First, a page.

Pygmy Seahorse Interesting Facts
What type of animal is a pygmy seahorse?
Bargibant's pygmy seahorse is a type of seahorse. It is the world's smallest seahorse species, with the seahorses (male) being just as big as 0.55 - 1.06 in (1.4 - 2.7 cm) from the top to the tip of the tail.
What class of animal does a pygmy seahorse belong to?
The soft coral pygmy seahorse belongs to the class of fish and has seven species. These seven species became nine in around 2020 - the rarest of them in and around gorgonian coral.
How many pygmy seahorses are there in the world?
Due to a lack of research, there is no solid data on the population of the species of pygmy seahorse. However, new species of pygmy seahorse are being discovered every year, with the latest one as recent as May 2020 and the first pygmy seahorse was discovered as early as 1969.
Where does a pygmy seahorse live?
This species of pygmy seahorse lives in the ocean, most popularly found in Lord Howe Island Papua New Guinea. Seahorses are usually found 50-150ft (15-40m) deep in the water - and are often confused for dwarf seahorses.
What is a pygmy seahorse's habitat?
The Bargibant's pygmy seahorse species is usually found living among Gorgonian corals (sea fans) and the coral triangle of red sea soft coral (pygmy) around Papua New Guinea, Lord Howe Island, and other places. Though their default color is pink-white, this species of pygmy seahorse can camouflage as per the corals they live in. These sea fans corals are usually 50-150ft (15-40m) deep, and individual subspecies can go higher or lower as needed.
Who does a pygmy seahorse live with?
The species of pygmy seahorses (Hippocampus satomiae) usually live alone in Gorgonian Coral and another coral reef, except when breeding. In such a case, it is one of the common pygmy seahorse facts they will come together in pairs.
How long does a pygmy seahorse live?
The species of pygmy seahorses live between one to five years. This makes pygmy seahorses one of the least long lives members of the seahorse family. In fact, even the marlin has a longer lifespan than the pygmy seahorses.
How do they reproduce?
The female transfers the unfertilized eggs to the brood pouch of the male seahorse, wherein he fertilizes the eggs. The male then gives birth to live babies in under a month. However, the brood pouch of the seahorses is not located on the back of their bodies.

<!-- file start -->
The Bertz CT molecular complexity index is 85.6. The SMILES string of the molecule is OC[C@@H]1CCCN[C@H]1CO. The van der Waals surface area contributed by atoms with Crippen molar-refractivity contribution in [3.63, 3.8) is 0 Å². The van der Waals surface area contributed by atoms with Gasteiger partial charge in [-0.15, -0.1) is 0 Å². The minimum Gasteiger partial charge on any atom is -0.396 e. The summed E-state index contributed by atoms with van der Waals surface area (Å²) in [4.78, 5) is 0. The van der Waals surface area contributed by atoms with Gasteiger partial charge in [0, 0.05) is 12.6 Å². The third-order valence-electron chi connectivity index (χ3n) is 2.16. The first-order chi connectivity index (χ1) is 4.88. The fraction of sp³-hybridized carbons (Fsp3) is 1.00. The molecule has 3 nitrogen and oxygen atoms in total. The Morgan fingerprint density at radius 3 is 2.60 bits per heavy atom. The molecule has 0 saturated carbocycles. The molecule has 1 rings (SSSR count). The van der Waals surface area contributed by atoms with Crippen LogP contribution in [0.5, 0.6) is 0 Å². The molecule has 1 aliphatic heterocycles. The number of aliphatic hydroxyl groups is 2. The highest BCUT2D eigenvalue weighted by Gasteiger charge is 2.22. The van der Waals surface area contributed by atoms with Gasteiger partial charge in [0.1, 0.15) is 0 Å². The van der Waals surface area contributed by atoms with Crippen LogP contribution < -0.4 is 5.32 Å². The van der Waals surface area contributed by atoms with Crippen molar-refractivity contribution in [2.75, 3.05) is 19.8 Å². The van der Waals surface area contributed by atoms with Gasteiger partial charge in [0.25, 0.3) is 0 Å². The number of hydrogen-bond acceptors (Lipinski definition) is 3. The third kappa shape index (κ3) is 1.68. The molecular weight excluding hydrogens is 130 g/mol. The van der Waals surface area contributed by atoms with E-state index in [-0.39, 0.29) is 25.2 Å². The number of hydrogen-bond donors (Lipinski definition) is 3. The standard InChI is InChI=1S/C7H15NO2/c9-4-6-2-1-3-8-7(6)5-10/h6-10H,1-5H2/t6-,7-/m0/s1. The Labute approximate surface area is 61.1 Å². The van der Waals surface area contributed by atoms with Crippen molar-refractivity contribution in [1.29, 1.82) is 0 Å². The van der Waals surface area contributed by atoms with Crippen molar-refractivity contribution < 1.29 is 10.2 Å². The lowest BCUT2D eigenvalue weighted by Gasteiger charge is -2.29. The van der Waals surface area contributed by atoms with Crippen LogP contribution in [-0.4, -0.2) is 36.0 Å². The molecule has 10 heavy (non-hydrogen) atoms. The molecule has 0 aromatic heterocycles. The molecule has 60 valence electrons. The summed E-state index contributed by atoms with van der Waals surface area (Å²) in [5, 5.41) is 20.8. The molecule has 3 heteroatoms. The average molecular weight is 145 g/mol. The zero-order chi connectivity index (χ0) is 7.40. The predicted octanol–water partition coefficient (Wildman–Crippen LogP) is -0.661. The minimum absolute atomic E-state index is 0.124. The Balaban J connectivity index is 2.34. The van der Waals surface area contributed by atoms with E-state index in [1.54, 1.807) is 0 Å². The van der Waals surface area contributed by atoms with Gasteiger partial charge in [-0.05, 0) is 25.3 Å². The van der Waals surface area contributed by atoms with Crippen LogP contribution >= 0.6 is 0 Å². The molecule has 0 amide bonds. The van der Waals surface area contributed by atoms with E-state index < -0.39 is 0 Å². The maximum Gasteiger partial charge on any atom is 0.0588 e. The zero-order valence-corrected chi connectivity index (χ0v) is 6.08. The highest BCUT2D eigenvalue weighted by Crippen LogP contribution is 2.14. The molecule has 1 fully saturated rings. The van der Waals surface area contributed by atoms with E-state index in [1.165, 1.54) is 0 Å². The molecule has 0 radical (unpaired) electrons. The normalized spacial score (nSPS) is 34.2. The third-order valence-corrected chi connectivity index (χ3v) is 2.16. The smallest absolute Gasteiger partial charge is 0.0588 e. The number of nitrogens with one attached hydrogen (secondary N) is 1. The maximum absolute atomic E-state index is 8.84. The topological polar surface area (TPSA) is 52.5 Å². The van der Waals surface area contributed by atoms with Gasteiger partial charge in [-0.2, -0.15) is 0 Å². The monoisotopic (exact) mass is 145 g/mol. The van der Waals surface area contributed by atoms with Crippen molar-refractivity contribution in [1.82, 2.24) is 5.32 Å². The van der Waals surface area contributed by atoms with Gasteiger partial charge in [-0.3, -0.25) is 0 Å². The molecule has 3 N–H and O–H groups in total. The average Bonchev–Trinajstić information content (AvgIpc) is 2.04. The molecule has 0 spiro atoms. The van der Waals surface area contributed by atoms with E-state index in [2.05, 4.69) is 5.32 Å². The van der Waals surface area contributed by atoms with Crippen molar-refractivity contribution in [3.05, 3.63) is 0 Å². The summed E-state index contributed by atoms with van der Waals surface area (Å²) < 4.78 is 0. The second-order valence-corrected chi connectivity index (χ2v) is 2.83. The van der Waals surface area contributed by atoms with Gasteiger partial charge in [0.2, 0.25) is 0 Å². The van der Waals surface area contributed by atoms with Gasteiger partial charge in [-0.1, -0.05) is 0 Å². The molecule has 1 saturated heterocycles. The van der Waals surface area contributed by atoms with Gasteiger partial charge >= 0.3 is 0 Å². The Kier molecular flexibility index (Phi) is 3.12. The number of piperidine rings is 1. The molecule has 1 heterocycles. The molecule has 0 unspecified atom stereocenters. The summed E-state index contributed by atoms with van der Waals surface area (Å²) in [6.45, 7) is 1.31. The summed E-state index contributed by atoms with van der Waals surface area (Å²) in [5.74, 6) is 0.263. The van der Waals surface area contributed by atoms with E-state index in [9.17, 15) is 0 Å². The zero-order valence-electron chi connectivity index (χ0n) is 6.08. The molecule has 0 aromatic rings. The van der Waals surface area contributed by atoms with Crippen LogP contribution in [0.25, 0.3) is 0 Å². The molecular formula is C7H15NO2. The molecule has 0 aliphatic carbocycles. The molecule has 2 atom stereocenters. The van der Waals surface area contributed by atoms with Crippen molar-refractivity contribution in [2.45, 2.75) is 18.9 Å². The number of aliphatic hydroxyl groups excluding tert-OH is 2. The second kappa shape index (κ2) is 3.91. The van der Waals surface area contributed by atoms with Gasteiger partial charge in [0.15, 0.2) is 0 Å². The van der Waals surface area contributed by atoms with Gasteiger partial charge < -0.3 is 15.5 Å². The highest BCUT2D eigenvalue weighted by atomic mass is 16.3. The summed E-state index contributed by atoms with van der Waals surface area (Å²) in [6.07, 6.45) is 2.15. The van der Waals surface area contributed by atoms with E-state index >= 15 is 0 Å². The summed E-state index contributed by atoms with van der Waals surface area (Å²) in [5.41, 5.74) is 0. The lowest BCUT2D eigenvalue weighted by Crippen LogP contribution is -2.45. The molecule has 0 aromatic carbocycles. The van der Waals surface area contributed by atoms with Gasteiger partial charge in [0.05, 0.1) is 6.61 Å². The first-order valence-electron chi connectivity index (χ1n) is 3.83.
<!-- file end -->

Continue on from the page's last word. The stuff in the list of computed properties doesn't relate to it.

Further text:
What is their conservation status?
Though the IUCN List marks this species as Data Deficient, scientists warn that this may not be the case if the seas continue changing with acidification of the coral reefs and temperature changes. In fact, many other animals, like the lobster, face extinction due to marine changes.
Pygmy Seahorse Fun Facts
What do pygmy seahorses look like?
Many species of pygmy seahorses range around 0.55 - 1.06 in (1.4 - 2.7 cm) in length from the top to the tip of the tail. Pygmy seahorse has a single gill opening instead of multiple gill openings located on the back of the head. They have a brood pouch, not on their bellies but instead practice trunk brooding, which means that they have a brood pouch located in their trunk, which differentiates them from true pygmy seahorses. Though this fish will normally be pink-white shade (due to their habitat), they can also change colors to camouflage and hide their young (especially Coleman's pygmy seahorse.)
How cute are they?
Not only are they small and adorable, but their large eyes and pretty colors are also enough to woo anyone! However, even if you do see one deep dividing off the South East Asian coasts, be careful not to touch them! They can be injured very easily.
How do they communicate?
Pygmy seahorses are entirely non-verbal, which means most of their communication happens through physical cues and chemicals. They do not possess vocal cords, but only basic organs needed for optimal functioning.
How big is a pygmy seahorse?
The biggest pygmy seahorse size comes at 0.51 in (1.29 cm), which is almost 10 times smaller than the big-bellied seahorse, the biggest seahorse coming in at an impressive 14 in (35.56 cm) at full length. This means that while the pygmy seahorse would just barely fit on a single digit, the biggest seahorse, however, would definitely be one to handle!
How fast can a pygmy seahorse move?